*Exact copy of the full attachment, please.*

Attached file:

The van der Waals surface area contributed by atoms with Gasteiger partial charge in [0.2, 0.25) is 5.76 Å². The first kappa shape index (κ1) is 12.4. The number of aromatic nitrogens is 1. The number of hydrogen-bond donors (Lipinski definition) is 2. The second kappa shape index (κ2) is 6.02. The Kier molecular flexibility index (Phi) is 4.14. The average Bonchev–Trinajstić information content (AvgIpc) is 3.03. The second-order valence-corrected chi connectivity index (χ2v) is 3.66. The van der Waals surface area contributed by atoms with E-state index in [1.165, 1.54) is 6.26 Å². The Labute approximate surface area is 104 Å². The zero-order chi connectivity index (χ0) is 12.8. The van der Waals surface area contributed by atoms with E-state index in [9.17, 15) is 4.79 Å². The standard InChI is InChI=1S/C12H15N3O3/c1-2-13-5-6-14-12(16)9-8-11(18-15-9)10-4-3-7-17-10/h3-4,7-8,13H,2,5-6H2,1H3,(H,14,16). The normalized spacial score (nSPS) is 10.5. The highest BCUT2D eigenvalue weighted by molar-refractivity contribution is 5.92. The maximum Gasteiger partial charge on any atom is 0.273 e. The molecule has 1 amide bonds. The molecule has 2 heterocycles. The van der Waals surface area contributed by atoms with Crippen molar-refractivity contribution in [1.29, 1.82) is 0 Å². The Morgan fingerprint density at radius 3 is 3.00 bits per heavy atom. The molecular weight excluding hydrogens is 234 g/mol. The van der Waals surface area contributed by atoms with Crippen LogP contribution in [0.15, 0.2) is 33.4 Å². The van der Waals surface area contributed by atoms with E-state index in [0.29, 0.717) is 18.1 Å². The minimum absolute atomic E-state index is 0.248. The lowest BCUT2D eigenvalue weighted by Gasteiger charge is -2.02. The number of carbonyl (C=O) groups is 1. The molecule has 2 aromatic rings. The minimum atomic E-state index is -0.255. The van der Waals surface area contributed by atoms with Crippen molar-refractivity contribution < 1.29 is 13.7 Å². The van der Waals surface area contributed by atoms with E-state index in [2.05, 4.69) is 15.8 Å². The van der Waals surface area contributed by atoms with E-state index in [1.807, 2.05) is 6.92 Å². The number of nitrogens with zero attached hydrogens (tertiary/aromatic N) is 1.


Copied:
The van der Waals surface area contributed by atoms with Gasteiger partial charge in [0.2, 0.25) is 5.76 Å². The first kappa shape index (κ1) is 12.4. The number of aromatic nitrogens is 1. The number of hydrogen-bond donors (Lipinski definition) is 2. The second kappa shape index (κ2) is 6.02. The Kier molecular flexibility index (Phi) is 4.14. The average Bonchev–Trinajstić information content (AvgIpc) is 3.03. The second-order valence-corrected chi connectivity index (χ2v) is 3.66. The van der Waals surface area contributed by atoms with E-state index in [1.165, 1.54) is 6.26 Å². The Labute approximate surface area is 104 Å². The zero-order chi connectivity index (χ0) is 12.8. The van der Waals surface area contributed by atoms with E-state index in [9.17, 15) is 4.79 Å². The standard InChI is InChI=1S/C12H15N3O3/c1-2-13-5-6-14-12(16)9-8-11(18-15-9)10-4-3-7-17-10/h3-4,7-8,13H,2,5-6H2,1H3,(H,14,16). The normalized spacial score (nSPS) is 10.5. The highest BCUT2D eigenvalue weighted by molar-refractivity contribution is 5.92. The maximum Gasteiger partial charge on any atom is 0.273 e. The molecule has 1 amide bonds. The molecule has 2 heterocycles. The van der Waals surface area contributed by atoms with Crippen molar-refractivity contribution in [1.29, 1.82) is 0 Å². The Morgan fingerprint density at radius 3 is 3.00 bits per heavy atom. The molecular weight excluding hydrogens is 234 g/mol. The van der Waals surface area contributed by atoms with Crippen LogP contribution in [0.15, 0.2) is 33.4 Å². The van der Waals surface area contributed by atoms with E-state index in [0.29, 0.717) is 18.1 Å². The minimum absolute atomic E-state index is 0.248. The lowest BCUT2D eigenvalue weighted by Gasteiger charge is -2.02. The number of carbonyl (C=O) groups is 1. The molecule has 2 aromatic rings. The minimum atomic E-state index is -0.255. The van der Waals surface area contributed by atoms with Crippen molar-refractivity contribution < 1.29 is 13.7 Å². The van der Waals surface area contributed by atoms with E-state index in [2.05, 4.69) is 15.8 Å². The van der Waals surface area contributed by atoms with E-state index in [1.807, 2.05) is 6.92 Å². The number of nitrogens with zero attached hydrogens (tertiary/aromatic N) is 1.